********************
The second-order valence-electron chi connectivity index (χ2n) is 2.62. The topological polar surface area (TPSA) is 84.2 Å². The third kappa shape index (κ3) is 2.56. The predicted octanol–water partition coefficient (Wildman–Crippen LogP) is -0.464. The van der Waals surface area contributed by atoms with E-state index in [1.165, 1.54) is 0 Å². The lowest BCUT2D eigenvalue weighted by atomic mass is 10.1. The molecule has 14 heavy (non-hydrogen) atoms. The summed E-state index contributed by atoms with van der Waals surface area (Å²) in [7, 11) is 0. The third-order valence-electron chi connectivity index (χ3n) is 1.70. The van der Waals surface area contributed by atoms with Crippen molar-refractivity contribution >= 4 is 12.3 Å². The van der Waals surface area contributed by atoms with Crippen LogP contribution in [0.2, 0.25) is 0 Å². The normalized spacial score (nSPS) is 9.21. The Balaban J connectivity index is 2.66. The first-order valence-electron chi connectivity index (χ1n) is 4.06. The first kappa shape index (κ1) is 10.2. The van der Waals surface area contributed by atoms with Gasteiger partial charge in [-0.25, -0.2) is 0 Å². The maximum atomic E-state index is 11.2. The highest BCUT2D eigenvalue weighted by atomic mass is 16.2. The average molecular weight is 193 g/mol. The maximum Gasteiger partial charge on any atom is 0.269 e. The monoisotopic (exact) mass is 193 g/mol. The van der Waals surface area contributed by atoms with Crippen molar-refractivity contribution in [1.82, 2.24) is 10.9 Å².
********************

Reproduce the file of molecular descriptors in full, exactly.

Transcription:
The second-order valence-electron chi connectivity index (χ2n) is 2.62. The topological polar surface area (TPSA) is 84.2 Å². The third kappa shape index (κ3) is 2.56. The predicted octanol–water partition coefficient (Wildman–Crippen LogP) is -0.464. The van der Waals surface area contributed by atoms with E-state index in [1.165, 1.54) is 0 Å². The lowest BCUT2D eigenvalue weighted by atomic mass is 10.1. The molecule has 14 heavy (non-hydrogen) atoms. The summed E-state index contributed by atoms with van der Waals surface area (Å²) in [7, 11) is 0. The third-order valence-electron chi connectivity index (χ3n) is 1.70. The van der Waals surface area contributed by atoms with Crippen molar-refractivity contribution >= 4 is 12.3 Å². The van der Waals surface area contributed by atoms with Crippen LogP contribution in [0.2, 0.25) is 0 Å². The normalized spacial score (nSPS) is 9.21. The Balaban J connectivity index is 2.66. The first-order valence-electron chi connectivity index (χ1n) is 4.06. The first kappa shape index (κ1) is 10.2. The van der Waals surface area contributed by atoms with Gasteiger partial charge in [-0.25, -0.2) is 0 Å². The maximum atomic E-state index is 11.2. The highest BCUT2D eigenvalue weighted by atomic mass is 16.2. The average molecular weight is 193 g/mol. The maximum Gasteiger partial charge on any atom is 0.269 e. The monoisotopic (exact) mass is 193 g/mol. The van der Waals surface area contributed by atoms with Crippen molar-refractivity contribution in [1.82, 2.24) is 10.9 Å².